Samuel G. Shartle was not a teacher, but the U.S. Military Attaché to Berlin from 1909 until 1915. Although military attachés were not spies, they were the army's eyes and ears abroad at a time when there was no satellite photography or sophisticated electronic intelligence. Captain Shartle was a frequent guest of Kaiser Wilhelm at events and dinners, and especially the military manoeuvres of which Kaiser Wilhem was so fond. A New York Times article from September 16, 1909, entitled "Kaiser Sees Airship at Work with Army" starts out like this: Surrounded by a brilliant company, including the King of Württemberg, the Grand Dukes of Baden and Hesse, Archduke Francis Ferdinand, Winston Spencer Churchhill, The Earl of Lonsdale, and Capt. Samuel G. Shartle, the American Military Attache at Berlin, Emperor William witnessed the dramatic appearance of the military dirigible balloon Gross II, which emerged from the clouds overhanging the valley of Tauber this morning.
A year later, and the Kaiser is once again holding his military manoeuvres, this time in Elbing, Prussia. Once again, Captain Shartle and other important international visitors were invited to observe. Captain Shartle took the opportunity to send a postcard to his wife in Berlin, which he seems to have passed around the table for others to sign as well. It was sent on September 9, 1910. If only I could make out all the names!
Here's what I've been able to decipher so far (with lots of big question marks, so please offer suggestions.) Some of the names are highlighted with links, in case you're interested in finding out more about them.
- Lt. Col. Pellé, French Military Attaché (updated 3/2/2011 - Thanks to Peter H. from Australia for that information.)
- Von Palten ?
- L. Calderari (Maggiore Generale Conte Luigi Calderari, Commander of an Italian Infantry Division during WWI, but I'm not sure what his title was in 1910...Attaché?)
- A. Michelson (1907 Nobel Prize winner in Physics)
- Shartle (U.S. Military Attaché to Berlin)
- Alick Russell (British Military Attaché and son of Lord Odo Russell, 1st Baron Ampthill)
- Schenfelt (update 3/1/11 - Gustav Oskar Von Schenfelt, Swedish Military Attaché - Thanks to PB in Germany for that information)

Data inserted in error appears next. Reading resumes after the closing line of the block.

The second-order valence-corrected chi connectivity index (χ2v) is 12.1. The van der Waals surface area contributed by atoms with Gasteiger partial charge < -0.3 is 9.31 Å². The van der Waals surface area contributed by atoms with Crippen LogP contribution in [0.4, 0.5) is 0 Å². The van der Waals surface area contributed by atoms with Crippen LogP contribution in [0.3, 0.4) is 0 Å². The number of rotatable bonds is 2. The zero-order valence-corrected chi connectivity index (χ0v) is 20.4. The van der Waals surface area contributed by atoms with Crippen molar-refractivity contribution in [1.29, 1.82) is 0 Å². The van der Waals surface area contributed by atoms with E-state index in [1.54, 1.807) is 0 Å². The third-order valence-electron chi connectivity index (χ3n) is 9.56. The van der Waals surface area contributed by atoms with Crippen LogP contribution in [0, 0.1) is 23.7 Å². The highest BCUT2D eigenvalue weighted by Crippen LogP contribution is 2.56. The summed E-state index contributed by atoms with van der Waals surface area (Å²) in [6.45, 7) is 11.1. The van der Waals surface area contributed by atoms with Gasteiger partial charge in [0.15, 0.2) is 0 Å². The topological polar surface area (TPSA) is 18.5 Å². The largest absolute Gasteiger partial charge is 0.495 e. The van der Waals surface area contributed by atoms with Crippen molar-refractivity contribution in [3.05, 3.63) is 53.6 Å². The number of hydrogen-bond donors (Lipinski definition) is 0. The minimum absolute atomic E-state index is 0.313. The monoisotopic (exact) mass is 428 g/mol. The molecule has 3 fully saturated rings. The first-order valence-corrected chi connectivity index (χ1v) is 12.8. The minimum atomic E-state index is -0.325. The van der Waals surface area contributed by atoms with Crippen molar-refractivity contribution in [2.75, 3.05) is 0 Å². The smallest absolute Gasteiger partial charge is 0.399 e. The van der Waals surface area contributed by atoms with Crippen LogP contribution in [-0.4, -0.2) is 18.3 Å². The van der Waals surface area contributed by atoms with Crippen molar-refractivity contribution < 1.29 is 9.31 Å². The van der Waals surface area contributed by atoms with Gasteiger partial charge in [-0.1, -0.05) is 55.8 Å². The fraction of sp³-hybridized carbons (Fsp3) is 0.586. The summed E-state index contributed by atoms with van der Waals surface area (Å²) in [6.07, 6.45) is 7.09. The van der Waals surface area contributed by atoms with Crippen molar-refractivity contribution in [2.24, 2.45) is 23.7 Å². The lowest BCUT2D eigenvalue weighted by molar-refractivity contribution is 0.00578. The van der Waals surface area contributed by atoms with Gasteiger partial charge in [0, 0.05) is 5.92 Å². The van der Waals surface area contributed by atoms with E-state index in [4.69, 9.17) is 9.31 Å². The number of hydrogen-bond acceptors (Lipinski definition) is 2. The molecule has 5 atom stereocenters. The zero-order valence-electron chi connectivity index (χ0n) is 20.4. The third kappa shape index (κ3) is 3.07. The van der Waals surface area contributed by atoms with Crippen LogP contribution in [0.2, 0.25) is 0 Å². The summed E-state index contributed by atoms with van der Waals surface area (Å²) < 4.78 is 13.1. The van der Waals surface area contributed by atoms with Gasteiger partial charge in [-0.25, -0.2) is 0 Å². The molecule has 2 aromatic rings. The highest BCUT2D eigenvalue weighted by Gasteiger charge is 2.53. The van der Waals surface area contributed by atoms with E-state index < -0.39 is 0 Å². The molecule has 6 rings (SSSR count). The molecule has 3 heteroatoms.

Hearty Greetings from
- M. Mehdi Khan (presumably Malik Talib Mehdi Khan, Deputy Commissioner Ambassador to Kabul and former Prime Minister of the Princeley State of Bahawalpur)
- A. Lüttwitz (General Major Arthur Rudolf Freiherr von Lüttwitz, German Military Attaché to England and Russia, and during World War I, commander of several infantry brigades and divisions. Here's another picture of him - standing on the right.)
- Hironobu Ono (from Japan, but not sure who he was)
And then, the Turkish signature with the EB in the box appears to be none other than
- Enver Pasha (known as Enver Bey at the time or Ismael Enver Efendi.) He was the main leader of the Ottoman Empire in both Balkan Wars and World War I.
Finally, written very small at the bottom it says: Your husband behaved very well.
Here's a picture of Enver Pasha from a German postcard:
As a postscript, I also found this letter written to Time magazine from Col. Shartle in 1929:
May I call attention to an error in the title below the picture on p. 14, TIME, Nov. 25? It should read "Theodore Roosevelt and Friends," omitting "Kaiser Wilhelm," for he was not there. This picture was taken early in the morning, May 10, 1910, at the exit of the private waiting room of one of Berlin's railroad stations (Stettiner Bahnhof, I think), while the Colonel and members of the American Embassy there to receive him waited for their conveyances to come up. The crowd outside was cheering. I recall this occasion very distinctly and even more distinctly the actual meeting of Theodore Roosevelt and Emperor Wilhelm, which took place the next day at an entrance of the Neu Palais, Potsdam; the Emperor stepped forward and heartily greeted the ex-President as he alighted from his carriage. I happen to know, because I was present on both occasions—as the Military Attache at Berlin and, for the week of the Colonel's visit, his Aide. The four figures in the doorway, shown in the picture in question are, left to right, Theodore Roosevelt, myself, a German officer (probably an adjutant representing the Emperor), Irwin Laughlin (the First Secretary of the Embassy).
S. G. SHARTLE
Colonel, C. A. C. (Dol).
*Many thanks to Yasuko and Jens for the Japanese and Arabic translations for this post.*